As the Easter weekend is approaching and many people will be making their first trips of the year to the countryside, I have a wildlife-watching suggestion with a difference: look out for pollinators.
As a society, we are just beginning to take on board the huge importance of the insects that fertilise our flowering and fruiting plants: the widespread realisation only dates from a decade ago, when honeybee populations in the US started disintegrating in the mysterious malady known as colony collapse disorder.
Honeybees in the US have become far less important for producing honey than for pollinating the giant crops of intensive agriculture, such as the California almond orchards. A million beehives are shipped in every spring, as local insects are far too few or absent altogether, having been decimated by pesticides. The value of pollination to US farming as a whole has been estimated at $29bn (£19.5bn) annually (and at £200m per year for agriculture in Britain).
If we lose our pollinators, huge swathes of agriculture would collapse. All the world’s 350,000-plus species of flowering plants require pollination; about 10 per cent of them are pollinated by the wind, but the rest require a carrier to take pollen (in effect, the semen of the plant) from the male parts of one flower to the female parts of another, and so fertilise it. This carrier is nearly always an insect, although in the tropics it can be a hummingbird or even a bat.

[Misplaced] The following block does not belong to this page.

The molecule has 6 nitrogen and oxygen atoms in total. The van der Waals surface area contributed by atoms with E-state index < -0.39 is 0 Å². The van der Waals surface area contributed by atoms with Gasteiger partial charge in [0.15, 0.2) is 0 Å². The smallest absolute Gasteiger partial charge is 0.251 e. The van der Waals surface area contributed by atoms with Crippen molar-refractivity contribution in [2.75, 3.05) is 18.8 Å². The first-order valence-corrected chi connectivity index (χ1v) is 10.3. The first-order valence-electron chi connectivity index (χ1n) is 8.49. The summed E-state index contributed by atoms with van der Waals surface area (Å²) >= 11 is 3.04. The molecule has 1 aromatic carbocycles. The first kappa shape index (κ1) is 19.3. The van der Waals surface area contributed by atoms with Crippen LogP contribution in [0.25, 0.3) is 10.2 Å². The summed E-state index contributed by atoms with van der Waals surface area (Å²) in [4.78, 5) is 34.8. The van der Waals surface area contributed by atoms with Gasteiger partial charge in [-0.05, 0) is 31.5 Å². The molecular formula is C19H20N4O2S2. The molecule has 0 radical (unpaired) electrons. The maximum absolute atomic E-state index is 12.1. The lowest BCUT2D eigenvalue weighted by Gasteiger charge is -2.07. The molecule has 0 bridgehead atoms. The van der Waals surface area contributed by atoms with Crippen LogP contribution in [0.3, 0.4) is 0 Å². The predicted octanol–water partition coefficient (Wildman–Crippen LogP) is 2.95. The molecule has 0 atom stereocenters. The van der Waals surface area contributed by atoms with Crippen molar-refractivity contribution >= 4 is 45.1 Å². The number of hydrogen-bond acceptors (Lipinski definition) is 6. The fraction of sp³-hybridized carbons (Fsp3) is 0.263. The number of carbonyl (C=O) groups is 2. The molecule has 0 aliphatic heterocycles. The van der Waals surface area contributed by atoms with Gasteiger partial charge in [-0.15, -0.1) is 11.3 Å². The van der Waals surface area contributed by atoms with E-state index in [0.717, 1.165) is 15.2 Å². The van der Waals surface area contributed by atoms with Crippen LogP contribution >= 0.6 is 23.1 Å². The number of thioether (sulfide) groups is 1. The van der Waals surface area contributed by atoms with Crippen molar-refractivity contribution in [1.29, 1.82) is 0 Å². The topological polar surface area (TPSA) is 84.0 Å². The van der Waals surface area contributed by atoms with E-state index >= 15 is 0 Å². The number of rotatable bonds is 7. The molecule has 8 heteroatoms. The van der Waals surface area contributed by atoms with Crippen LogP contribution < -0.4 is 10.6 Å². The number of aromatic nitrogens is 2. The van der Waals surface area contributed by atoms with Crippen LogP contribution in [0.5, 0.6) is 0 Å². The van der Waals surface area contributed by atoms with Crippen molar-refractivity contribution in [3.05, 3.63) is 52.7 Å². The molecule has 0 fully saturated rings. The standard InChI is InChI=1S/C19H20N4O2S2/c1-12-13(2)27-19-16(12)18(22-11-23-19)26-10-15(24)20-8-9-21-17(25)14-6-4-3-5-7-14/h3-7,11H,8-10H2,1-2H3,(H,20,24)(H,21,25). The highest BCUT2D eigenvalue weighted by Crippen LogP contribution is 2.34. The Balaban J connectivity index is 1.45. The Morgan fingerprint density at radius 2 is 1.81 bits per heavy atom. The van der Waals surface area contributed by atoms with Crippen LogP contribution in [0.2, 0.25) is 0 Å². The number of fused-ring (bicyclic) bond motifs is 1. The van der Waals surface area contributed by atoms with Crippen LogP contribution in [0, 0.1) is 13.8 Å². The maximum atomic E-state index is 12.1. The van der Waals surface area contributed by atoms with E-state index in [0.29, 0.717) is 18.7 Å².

Many of us think of honeybees as the principal insect pollinators, but in truth they only represent a tiny fraction: bumblebees and other wild bees carry out about two-thirds of the pollinating in Britain, and if you’re in the countryside over Easter, you may spot them pollinating the early spring flowers.
Bumblebees (with 25 species in Britain) are the easiest to see at the moment, as the big furry queens are visible now – they alone survive the winter and emerge to found new colonies every spring. But just as important are the solitary bees, which nest alone, and of which we have more than 250 species – more than all the species of our breeding birds.
You need to be a specialist to know them all, but the easiest to get acquainted with are the mining bees in the genus Andrena, which contains about 60 species, such as the early mining bee and the tawny mining bee. They’re hairy like bumblebees but much slimmer: I was watching Andrena bees last week busily collecting nectar and pollen from lesser celandine flowers, glossy bright yellow and among our earliest and commonest blooms (and an Andrena bee is also the pollinator of our rarest wild flower, the lady’s slipper orchid).
But there are many other insect pollinators of our wild and garden plants, from hoverflies to moths, and many of them are threatened, not least by pesticide use; so there was applause from many environmentalists last November when the Government – for the first time – set out a plan to protect them all.
The National Pollinator Strategy seeks to guarantee pollinators “food and a home”, and to find out how many there are (its initial estimate is 1,500) and to start to survey them, even though some critics think it is too complacent about the pesticide threat.
But Matt Shardlow, the chief executive of Buglife, the invertebrate conservation charity, thinks it is an important starting point, and I agree. In fact, I would go further: I think it is the single best thing the Coalition has done for the natural world.
Not that that’s saying much. The departing Government’s achievements in protecting nature are pretty meagre – which, as the election approaches, is a subject I will return to.Reuse content